Residents preparing for lunch
25 Oct 2019

Dr. Maria Montessori wrote that “joy, feeling one's own value, being appreciated and loved by others, feeling useful and capable of production are all factors of enormous value for the human soul.”

Montessori is a philosophy of life that gives older adults the opportunity to grow, engage, love, and most importantly live. For the past year, Lutheran Senior Life, Passavant Community in Zelienople, Pennsylvania has been involved in bringing the Montessori philosophy to one of their personal care households. They received grant funding from the William Bingham Foundation in Cleveland and several other local foundations in Pittsburgh to involve Jennifer Brush to help them step by step through this culture change process, and Dr. Jeanette Benigas to conduct an unbiased program evaluation. The household was transformed through fresh paint, renovated activity areas, a refreshed sunroom for gardening, new wayfinding cues, and other redesigned spaced to help the elders of the household connect with long-term memories, reconnect with pleasant events, and therefore experience the positive associated emotions.  

After staff was trained in the AMI Montessori for Dementia and Aging two-day program, they focused on identifying individual and small group activities and personalized roles that are available every day and that match the person’s cognitive abilities. Materials were neatly organized and labeled and physically accessible all throughout the household. Care partners practiced with elders to help them relearn previous roles or enjoy new ones. The more the elders did this, the more their skills improved until eventually they were able to do most or all of the activities on their own. Now elders clean and set the dining room tables, pour their own beverages, help themselves to drinks and snacks, care for plants, arrange flowers, fold laundry, make beds, dust, sweep, lead sing a longs, and pass out supplies for group activities. Some have begun to swim, reminisce with sports memorabilia, don jewelry and hats from a group fashion corner, craft, engage in topic specific puzzles and sorting activities, and play music with various instruments.  Few elders can be found in their rooms as they are out during the day enjoying these activities. The television is located in the back of the household and is rarely utilized and napping during the day was naturally reduced as the result of more engaging activities available.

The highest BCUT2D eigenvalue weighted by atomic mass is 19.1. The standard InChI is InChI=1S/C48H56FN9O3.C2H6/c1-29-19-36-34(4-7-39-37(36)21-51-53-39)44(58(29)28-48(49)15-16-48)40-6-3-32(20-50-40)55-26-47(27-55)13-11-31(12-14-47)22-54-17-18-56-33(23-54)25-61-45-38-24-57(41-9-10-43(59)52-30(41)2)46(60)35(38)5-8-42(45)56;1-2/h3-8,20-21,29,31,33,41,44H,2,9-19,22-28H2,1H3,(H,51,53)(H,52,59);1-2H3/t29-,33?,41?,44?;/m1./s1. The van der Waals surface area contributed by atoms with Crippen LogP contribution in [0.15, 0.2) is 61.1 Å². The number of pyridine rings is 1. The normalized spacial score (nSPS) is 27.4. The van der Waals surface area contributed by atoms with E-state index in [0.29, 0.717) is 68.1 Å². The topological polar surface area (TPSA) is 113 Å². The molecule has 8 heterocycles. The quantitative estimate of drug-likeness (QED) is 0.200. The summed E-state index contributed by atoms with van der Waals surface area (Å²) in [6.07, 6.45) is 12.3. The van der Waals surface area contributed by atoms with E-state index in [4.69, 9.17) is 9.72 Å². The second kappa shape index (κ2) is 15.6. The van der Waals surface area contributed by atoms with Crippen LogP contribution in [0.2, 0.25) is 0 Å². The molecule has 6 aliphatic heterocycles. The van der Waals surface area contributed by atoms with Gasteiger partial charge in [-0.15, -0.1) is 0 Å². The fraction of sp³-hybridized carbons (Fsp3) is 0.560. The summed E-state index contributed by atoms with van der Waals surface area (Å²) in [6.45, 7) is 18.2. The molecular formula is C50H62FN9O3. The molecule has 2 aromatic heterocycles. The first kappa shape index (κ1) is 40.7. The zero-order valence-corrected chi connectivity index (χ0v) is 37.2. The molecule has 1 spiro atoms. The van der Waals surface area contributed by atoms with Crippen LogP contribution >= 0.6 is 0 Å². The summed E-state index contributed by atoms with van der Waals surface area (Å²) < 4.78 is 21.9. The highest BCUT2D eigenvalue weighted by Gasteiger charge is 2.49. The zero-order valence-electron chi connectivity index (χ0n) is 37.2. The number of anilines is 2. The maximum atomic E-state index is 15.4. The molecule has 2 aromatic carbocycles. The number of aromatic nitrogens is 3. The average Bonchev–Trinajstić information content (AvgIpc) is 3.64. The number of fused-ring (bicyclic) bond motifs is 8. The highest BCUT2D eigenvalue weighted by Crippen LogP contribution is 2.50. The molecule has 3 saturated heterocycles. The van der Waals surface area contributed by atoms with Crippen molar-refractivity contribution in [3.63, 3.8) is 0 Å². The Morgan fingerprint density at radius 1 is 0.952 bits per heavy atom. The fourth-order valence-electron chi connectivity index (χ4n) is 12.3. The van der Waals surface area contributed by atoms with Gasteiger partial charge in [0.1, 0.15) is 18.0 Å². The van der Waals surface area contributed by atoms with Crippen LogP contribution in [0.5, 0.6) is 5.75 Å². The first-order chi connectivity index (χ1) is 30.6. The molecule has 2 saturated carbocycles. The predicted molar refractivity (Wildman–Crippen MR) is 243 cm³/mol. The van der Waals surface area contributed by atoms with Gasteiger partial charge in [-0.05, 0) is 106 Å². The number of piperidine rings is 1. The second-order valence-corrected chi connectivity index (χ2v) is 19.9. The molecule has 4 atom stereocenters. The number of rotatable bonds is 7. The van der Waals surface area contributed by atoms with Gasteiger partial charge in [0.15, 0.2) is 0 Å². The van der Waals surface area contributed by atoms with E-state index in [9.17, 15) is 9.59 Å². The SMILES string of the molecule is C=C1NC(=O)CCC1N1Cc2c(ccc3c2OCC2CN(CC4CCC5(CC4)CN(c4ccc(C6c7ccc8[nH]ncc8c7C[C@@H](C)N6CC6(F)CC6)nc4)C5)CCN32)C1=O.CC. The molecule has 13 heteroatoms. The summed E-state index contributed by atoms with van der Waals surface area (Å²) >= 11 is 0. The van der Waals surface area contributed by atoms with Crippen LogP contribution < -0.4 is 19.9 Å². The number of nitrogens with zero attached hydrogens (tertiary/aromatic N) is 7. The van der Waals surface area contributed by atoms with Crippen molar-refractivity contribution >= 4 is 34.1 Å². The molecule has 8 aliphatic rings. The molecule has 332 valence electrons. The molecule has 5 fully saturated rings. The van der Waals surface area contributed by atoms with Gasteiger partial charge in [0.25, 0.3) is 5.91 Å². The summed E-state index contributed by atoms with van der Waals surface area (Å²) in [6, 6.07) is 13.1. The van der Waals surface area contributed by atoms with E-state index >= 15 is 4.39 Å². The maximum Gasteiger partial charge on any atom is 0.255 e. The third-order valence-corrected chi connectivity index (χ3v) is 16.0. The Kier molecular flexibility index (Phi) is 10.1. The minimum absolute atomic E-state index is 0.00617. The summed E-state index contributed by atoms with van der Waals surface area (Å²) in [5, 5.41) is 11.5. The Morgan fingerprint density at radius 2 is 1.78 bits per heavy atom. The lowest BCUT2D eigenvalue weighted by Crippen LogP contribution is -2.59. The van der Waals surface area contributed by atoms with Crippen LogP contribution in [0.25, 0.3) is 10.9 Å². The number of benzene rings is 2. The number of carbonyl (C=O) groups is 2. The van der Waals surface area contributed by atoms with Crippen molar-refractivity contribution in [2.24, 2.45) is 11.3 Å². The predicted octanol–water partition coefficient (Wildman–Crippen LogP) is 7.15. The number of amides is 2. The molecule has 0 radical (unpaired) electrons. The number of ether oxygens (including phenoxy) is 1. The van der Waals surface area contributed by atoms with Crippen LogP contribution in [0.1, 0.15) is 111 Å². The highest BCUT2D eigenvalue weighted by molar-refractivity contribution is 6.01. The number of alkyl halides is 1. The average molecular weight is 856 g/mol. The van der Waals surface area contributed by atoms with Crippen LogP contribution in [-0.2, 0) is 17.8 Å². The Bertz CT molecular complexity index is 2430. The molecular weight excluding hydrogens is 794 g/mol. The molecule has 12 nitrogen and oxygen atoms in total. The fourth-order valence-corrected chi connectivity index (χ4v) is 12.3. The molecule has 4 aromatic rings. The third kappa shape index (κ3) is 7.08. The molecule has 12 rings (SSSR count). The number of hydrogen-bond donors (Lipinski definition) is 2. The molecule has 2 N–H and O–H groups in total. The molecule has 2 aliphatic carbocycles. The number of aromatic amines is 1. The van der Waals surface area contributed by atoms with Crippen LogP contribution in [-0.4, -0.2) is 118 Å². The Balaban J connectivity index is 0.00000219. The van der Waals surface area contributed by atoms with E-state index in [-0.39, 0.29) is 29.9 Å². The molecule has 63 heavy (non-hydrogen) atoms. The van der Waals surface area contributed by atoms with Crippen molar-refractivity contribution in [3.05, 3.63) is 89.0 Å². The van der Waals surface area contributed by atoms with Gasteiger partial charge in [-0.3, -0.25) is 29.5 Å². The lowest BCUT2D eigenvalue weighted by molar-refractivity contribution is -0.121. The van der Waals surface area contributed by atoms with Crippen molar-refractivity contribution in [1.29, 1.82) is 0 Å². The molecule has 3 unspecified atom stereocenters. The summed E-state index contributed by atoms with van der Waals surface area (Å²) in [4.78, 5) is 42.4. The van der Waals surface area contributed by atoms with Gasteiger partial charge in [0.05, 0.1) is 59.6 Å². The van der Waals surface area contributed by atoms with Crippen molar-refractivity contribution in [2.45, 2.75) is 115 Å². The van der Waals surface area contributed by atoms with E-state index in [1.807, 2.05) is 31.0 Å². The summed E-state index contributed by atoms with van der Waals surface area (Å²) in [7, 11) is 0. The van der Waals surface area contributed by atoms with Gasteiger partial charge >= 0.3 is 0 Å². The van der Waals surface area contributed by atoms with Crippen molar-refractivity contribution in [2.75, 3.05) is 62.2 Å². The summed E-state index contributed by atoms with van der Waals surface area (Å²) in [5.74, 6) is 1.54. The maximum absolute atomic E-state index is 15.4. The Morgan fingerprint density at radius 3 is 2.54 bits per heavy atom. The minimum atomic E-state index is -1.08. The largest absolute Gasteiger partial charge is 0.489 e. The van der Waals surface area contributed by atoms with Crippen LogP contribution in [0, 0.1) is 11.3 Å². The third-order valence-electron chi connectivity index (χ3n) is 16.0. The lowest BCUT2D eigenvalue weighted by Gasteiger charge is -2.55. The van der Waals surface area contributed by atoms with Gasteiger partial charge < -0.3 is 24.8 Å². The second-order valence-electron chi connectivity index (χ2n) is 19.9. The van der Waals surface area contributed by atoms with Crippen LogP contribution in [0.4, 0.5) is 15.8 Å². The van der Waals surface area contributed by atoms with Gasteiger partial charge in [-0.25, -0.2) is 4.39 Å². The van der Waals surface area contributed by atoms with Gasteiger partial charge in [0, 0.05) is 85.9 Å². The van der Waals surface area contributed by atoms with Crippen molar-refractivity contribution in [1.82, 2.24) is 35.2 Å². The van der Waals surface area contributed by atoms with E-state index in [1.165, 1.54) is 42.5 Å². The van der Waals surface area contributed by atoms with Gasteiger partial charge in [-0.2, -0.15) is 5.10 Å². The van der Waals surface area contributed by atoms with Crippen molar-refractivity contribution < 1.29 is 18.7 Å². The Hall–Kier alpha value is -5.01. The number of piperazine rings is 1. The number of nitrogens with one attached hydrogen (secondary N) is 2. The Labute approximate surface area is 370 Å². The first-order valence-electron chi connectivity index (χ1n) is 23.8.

Activities and roles happen as a normal course of the day, just like they would if the elder was living at home. The result is a flow of the day during which people are doing different chores and hobbies on their own or in small groups. Elders are encouraged to choose materials freely and are able to respond to their own internal needs. Sometimes staff need to invite or remind elders to join an activity or to participate in a role; other times they initiate the activities themselves as a result of routine or carefully placed signage inviting them to enjoy the available activities (e.g. “please enjoy a snack” and “please pour yourself a drink”). Elders are encouraged to repeat activities and develop routines. This helps the elder know what to expect next and to be more independent.